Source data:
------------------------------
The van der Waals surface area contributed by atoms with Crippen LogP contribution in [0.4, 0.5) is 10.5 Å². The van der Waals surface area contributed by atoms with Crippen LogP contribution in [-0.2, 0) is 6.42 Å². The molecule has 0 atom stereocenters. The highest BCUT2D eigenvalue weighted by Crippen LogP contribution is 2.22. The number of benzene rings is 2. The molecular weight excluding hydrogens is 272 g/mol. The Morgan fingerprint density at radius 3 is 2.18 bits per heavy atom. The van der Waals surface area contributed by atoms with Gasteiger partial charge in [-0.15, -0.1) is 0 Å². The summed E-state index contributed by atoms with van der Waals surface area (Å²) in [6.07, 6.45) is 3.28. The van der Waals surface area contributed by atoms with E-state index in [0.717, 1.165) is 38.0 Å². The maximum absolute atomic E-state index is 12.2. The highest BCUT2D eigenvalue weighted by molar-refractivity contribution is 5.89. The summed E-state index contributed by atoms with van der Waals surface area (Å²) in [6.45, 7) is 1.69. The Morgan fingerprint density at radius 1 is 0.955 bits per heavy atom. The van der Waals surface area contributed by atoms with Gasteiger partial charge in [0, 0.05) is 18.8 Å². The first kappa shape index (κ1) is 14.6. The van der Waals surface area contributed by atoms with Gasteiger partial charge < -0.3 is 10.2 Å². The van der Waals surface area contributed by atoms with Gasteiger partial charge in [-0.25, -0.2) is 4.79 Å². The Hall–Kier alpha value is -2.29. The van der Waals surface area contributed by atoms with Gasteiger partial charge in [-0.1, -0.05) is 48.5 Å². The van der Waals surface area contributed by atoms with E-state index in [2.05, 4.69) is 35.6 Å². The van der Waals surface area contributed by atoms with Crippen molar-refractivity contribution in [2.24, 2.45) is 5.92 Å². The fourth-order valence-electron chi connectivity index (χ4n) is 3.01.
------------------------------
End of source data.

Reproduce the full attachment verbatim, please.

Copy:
The van der Waals surface area contributed by atoms with Crippen LogP contribution in [0.4, 0.5) is 10.5 Å². The van der Waals surface area contributed by atoms with Crippen LogP contribution in [-0.2, 0) is 6.42 Å². The molecule has 0 atom stereocenters. The highest BCUT2D eigenvalue weighted by Crippen LogP contribution is 2.22. The number of benzene rings is 2. The molecular weight excluding hydrogens is 272 g/mol. The Morgan fingerprint density at radius 3 is 2.18 bits per heavy atom. The van der Waals surface area contributed by atoms with Gasteiger partial charge in [-0.15, -0.1) is 0 Å². The summed E-state index contributed by atoms with van der Waals surface area (Å²) in [6.07, 6.45) is 3.28. The van der Waals surface area contributed by atoms with E-state index in [0.717, 1.165) is 38.0 Å². The maximum absolute atomic E-state index is 12.2. The highest BCUT2D eigenvalue weighted by molar-refractivity contribution is 5.89. The summed E-state index contributed by atoms with van der Waals surface area (Å²) in [6.45, 7) is 1.69. The Morgan fingerprint density at radius 1 is 0.955 bits per heavy atom. The van der Waals surface area contributed by atoms with Gasteiger partial charge in [0, 0.05) is 18.8 Å². The first kappa shape index (κ1) is 14.6. The van der Waals surface area contributed by atoms with Gasteiger partial charge < -0.3 is 10.2 Å². The van der Waals surface area contributed by atoms with Gasteiger partial charge in [-0.25, -0.2) is 4.79 Å². The Hall–Kier alpha value is -2.29. The van der Waals surface area contributed by atoms with Gasteiger partial charge in [-0.1, -0.05) is 48.5 Å². The van der Waals surface area contributed by atoms with E-state index in [2.05, 4.69) is 35.6 Å². The van der Waals surface area contributed by atoms with Crippen molar-refractivity contribution in [2.24, 2.45) is 5.92 Å². The fourth-order valence-electron chi connectivity index (χ4n) is 3.01.